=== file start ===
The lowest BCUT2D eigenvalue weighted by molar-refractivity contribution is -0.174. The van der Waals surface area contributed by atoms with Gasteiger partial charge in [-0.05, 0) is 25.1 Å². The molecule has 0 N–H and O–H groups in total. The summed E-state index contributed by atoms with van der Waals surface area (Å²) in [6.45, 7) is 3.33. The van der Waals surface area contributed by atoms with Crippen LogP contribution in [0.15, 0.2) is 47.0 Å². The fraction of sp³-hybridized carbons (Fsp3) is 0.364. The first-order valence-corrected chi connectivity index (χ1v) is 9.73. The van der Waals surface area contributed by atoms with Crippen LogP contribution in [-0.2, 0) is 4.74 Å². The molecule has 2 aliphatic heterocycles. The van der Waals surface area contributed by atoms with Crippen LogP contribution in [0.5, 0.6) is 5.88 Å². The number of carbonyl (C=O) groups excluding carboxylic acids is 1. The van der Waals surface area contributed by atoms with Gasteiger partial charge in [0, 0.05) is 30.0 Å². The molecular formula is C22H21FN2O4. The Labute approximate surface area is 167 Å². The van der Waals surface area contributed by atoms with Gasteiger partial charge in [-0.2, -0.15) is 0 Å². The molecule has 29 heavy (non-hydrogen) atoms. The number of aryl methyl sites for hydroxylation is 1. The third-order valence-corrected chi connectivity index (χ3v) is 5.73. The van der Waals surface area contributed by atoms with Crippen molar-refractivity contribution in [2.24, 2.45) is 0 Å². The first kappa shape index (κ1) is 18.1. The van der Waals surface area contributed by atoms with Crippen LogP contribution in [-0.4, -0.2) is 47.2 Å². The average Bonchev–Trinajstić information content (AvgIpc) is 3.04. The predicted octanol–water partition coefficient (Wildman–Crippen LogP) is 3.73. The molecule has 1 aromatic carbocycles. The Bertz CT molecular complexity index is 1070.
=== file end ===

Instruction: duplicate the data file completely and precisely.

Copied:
The lowest BCUT2D eigenvalue weighted by molar-refractivity contribution is -0.174. The van der Waals surface area contributed by atoms with Gasteiger partial charge in [-0.05, 0) is 25.1 Å². The molecule has 0 N–H and O–H groups in total. The summed E-state index contributed by atoms with van der Waals surface area (Å²) in [6.45, 7) is 3.33. The van der Waals surface area contributed by atoms with Crippen LogP contribution in [0.15, 0.2) is 47.0 Å². The fraction of sp³-hybridized carbons (Fsp3) is 0.364. The first-order valence-corrected chi connectivity index (χ1v) is 9.73. The van der Waals surface area contributed by atoms with Crippen LogP contribution in [-0.2, 0) is 4.74 Å². The molecule has 2 aliphatic heterocycles. The van der Waals surface area contributed by atoms with Crippen LogP contribution in [0.5, 0.6) is 5.88 Å². The number of carbonyl (C=O) groups excluding carboxylic acids is 1. The van der Waals surface area contributed by atoms with Gasteiger partial charge in [0, 0.05) is 30.0 Å². The molecular formula is C22H21FN2O4. The Labute approximate surface area is 167 Å². The van der Waals surface area contributed by atoms with Gasteiger partial charge in [-0.2, -0.15) is 0 Å². The molecule has 29 heavy (non-hydrogen) atoms. The number of aryl methyl sites for hydroxylation is 1. The third-order valence-corrected chi connectivity index (χ3v) is 5.73. The van der Waals surface area contributed by atoms with Crippen molar-refractivity contribution in [2.24, 2.45) is 0 Å². The first kappa shape index (κ1) is 18.1. The van der Waals surface area contributed by atoms with Crippen LogP contribution in [-0.4, -0.2) is 47.2 Å². The average Bonchev–Trinajstić information content (AvgIpc) is 3.04. The predicted octanol–water partition coefficient (Wildman–Crippen LogP) is 3.73. The molecule has 1 aromatic carbocycles. The Bertz CT molecular complexity index is 1070.